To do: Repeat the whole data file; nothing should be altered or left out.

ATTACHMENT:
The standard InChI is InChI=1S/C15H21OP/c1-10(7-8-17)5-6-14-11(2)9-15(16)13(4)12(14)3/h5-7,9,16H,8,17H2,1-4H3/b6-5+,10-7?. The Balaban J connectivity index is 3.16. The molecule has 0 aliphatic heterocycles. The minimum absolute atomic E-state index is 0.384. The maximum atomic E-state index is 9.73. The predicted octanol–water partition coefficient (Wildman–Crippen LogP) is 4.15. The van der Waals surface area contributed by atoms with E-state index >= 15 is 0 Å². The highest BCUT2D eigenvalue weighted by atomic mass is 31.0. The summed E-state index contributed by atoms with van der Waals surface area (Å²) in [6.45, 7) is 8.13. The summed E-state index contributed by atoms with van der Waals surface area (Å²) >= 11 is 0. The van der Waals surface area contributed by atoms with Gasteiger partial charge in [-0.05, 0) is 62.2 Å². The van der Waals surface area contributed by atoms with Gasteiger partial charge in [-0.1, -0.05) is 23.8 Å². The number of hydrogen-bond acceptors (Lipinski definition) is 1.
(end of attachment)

The standard InChI is InChI=1S/C15H21OP/c1-10(7-8-17)5-6-14-11(2)9-15(16)13(4)12(14)3/h5-7,9,16H,8,17H2,1-4H3/b6-5+,10-7?. The Balaban J connectivity index is 3.16. The molecule has 0 aliphatic heterocycles. The minimum absolute atomic E-state index is 0.384. The maximum atomic E-state index is 9.73. The predicted octanol–water partition coefficient (Wildman–Crippen LogP) is 4.15. The van der Waals surface area contributed by atoms with E-state index >= 15 is 0 Å². The highest BCUT2D eigenvalue weighted by atomic mass is 31.0. The summed E-state index contributed by atoms with van der Waals surface area (Å²) in [6.45, 7) is 8.13. The summed E-state index contributed by atoms with van der Waals surface area (Å²) >= 11 is 0. The van der Waals surface area contributed by atoms with Gasteiger partial charge in [-0.05, 0) is 62.2 Å². The van der Waals surface area contributed by atoms with Gasteiger partial charge in [-0.1, -0.05) is 23.8 Å². The number of hydrogen-bond acceptors (Lipinski definition) is 1.